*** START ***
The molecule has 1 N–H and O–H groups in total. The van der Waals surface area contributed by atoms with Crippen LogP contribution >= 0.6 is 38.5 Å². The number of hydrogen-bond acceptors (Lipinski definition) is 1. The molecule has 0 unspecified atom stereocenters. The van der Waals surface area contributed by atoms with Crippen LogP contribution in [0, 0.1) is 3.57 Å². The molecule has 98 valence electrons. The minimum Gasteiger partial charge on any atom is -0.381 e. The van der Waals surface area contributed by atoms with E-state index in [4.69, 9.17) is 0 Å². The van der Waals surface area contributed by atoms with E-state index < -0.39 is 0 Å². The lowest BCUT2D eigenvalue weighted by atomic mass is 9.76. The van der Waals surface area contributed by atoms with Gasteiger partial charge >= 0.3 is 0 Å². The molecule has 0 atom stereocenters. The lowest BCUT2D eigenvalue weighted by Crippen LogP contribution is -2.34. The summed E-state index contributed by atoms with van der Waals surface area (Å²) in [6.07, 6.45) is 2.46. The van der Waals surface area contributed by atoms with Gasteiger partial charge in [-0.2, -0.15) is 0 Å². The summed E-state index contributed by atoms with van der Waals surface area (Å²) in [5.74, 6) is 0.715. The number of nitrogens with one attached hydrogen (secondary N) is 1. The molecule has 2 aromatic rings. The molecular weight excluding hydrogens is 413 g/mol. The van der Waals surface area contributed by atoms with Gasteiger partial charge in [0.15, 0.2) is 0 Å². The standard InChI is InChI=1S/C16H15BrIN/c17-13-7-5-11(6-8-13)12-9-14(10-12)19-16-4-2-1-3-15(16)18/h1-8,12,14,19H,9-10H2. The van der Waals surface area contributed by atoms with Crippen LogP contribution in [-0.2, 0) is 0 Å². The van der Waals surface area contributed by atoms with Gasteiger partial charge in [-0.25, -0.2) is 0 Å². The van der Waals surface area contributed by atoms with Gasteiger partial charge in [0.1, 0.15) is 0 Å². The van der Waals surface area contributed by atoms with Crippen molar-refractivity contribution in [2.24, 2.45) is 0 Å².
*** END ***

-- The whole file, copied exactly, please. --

The molecule has 1 N–H and O–H groups in total. The van der Waals surface area contributed by atoms with Crippen LogP contribution >= 0.6 is 38.5 Å². The number of hydrogen-bond acceptors (Lipinski definition) is 1. The molecule has 0 unspecified atom stereocenters. The van der Waals surface area contributed by atoms with Crippen LogP contribution in [0, 0.1) is 3.57 Å². The molecule has 98 valence electrons. The minimum Gasteiger partial charge on any atom is -0.381 e. The van der Waals surface area contributed by atoms with E-state index in [4.69, 9.17) is 0 Å². The van der Waals surface area contributed by atoms with E-state index < -0.39 is 0 Å². The lowest BCUT2D eigenvalue weighted by atomic mass is 9.76. The van der Waals surface area contributed by atoms with Gasteiger partial charge >= 0.3 is 0 Å². The molecule has 0 atom stereocenters. The lowest BCUT2D eigenvalue weighted by Crippen LogP contribution is -2.34. The summed E-state index contributed by atoms with van der Waals surface area (Å²) in [6.07, 6.45) is 2.46. The van der Waals surface area contributed by atoms with Gasteiger partial charge in [-0.2, -0.15) is 0 Å². The summed E-state index contributed by atoms with van der Waals surface area (Å²) in [5.74, 6) is 0.715. The number of nitrogens with one attached hydrogen (secondary N) is 1. The molecule has 2 aromatic rings. The molecular weight excluding hydrogens is 413 g/mol. The van der Waals surface area contributed by atoms with Gasteiger partial charge in [0.15, 0.2) is 0 Å². The standard InChI is InChI=1S/C16H15BrIN/c17-13-7-5-11(6-8-13)12-9-14(10-12)19-16-4-2-1-3-15(16)18/h1-8,12,14,19H,9-10H2. The van der Waals surface area contributed by atoms with Crippen LogP contribution in [-0.2, 0) is 0 Å². The van der Waals surface area contributed by atoms with Gasteiger partial charge in [-0.25, -0.2) is 0 Å². The van der Waals surface area contributed by atoms with Gasteiger partial charge in [0.1, 0.15) is 0 Å². The van der Waals surface area contributed by atoms with Crippen molar-refractivity contribution in [2.24, 2.45) is 0 Å².